Nineteenth-century Russian society was rigidly hierarchical, with an established class system that provided the outlines for the social and economic order. The Russian czar presided over a society in which the labor of the lower classes supported a landed aristocracy. This feudal system encouraged class antagonism, which culminated in the rise of the Bolsheviks and overthrow of the monarchy. For the span of the 19th century, however, Russian society had four distinct divisions.
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The Russian czar presided over an upper class that included members of the nobility and higher clergymen. Individuals acquired hereditary nobility through long-term and distinguished military or civil service, or through the czar’s special dispensation. Russian nobles could own estates and, until the liberation of 1861, the serfs who worked the land. Nobles had the privilege of attendance in exclusive universities and were exempt from military service. The Russian nobility differed from European nobility in that Russian nobles considered themselves servants of the czar, rather than a separate social entity. High clergymen within the Russian Orthodox Church qualified as upper class thanks to their status as property owners.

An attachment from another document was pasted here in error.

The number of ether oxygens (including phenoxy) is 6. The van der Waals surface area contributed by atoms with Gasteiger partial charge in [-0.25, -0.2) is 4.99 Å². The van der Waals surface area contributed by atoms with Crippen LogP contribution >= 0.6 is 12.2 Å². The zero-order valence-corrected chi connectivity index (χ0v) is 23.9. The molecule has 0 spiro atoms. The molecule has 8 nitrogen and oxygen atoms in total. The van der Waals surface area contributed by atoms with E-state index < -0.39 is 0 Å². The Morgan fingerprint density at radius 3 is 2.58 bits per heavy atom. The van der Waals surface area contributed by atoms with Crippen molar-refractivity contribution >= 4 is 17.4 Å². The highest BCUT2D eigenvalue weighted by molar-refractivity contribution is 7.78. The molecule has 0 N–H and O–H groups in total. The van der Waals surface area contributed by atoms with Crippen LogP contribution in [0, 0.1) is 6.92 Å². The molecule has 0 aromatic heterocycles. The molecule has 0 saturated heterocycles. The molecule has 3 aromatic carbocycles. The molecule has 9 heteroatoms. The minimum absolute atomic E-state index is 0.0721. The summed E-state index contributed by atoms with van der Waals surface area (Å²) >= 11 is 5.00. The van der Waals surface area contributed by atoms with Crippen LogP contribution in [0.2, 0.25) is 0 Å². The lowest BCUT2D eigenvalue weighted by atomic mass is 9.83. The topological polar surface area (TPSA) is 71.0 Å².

The Middle Class
The Russian middle class grew in influence from the mid- to late 19th century, and supplanted the nobility after the Russian Revolution. The rise of industrialism allowed individuals to enter the middle class through factory ownership or management. The middle class included trained professionals, such as doctors and lawyers, and civil servants who achieved high ranks in the state bureaucracy. The middle class leaned toward liberalism, and largely opposed the conservative social order of the upper classes. The Russian middle class developed in cities, which grew in population and importance as factory jobs enticed peasants to leave the countryside.
The Working Class
The Russian working class accounted for a small percentage of the population, at least until the turn of the 20th century. Nineteenth-century working class Russians were factory workers, sailors and certified artisans. Common soldiers also were working class. Military service, open to all male Russians, represented one of the only ways for lower class men to rise above their station. The term of service for military recruits, even those conscripted to meet estate quotas, was 25 years, and the children of soldiers attended special schools to prepare for their own entrance into the ranks.
Nineteenth-century Russia had a predominantly agrarian economy, and the peasants who worked the land formed the largest portion of the population. Prior to 1861, Russian peasants acted as virtual slaves, or serfs, upon the estates of landed nobility. Russian serfs had no explicit legal rights, and depended on their estate lords for justice, shelter and subsistence. After the serfdom reforms of Czar Alexander II, Russian peasants gained legal recognition and the right to own property. Unfortunately, the Russian nobility still owned most of the land, which forced peasants to hire themselves out as tenant farmers.
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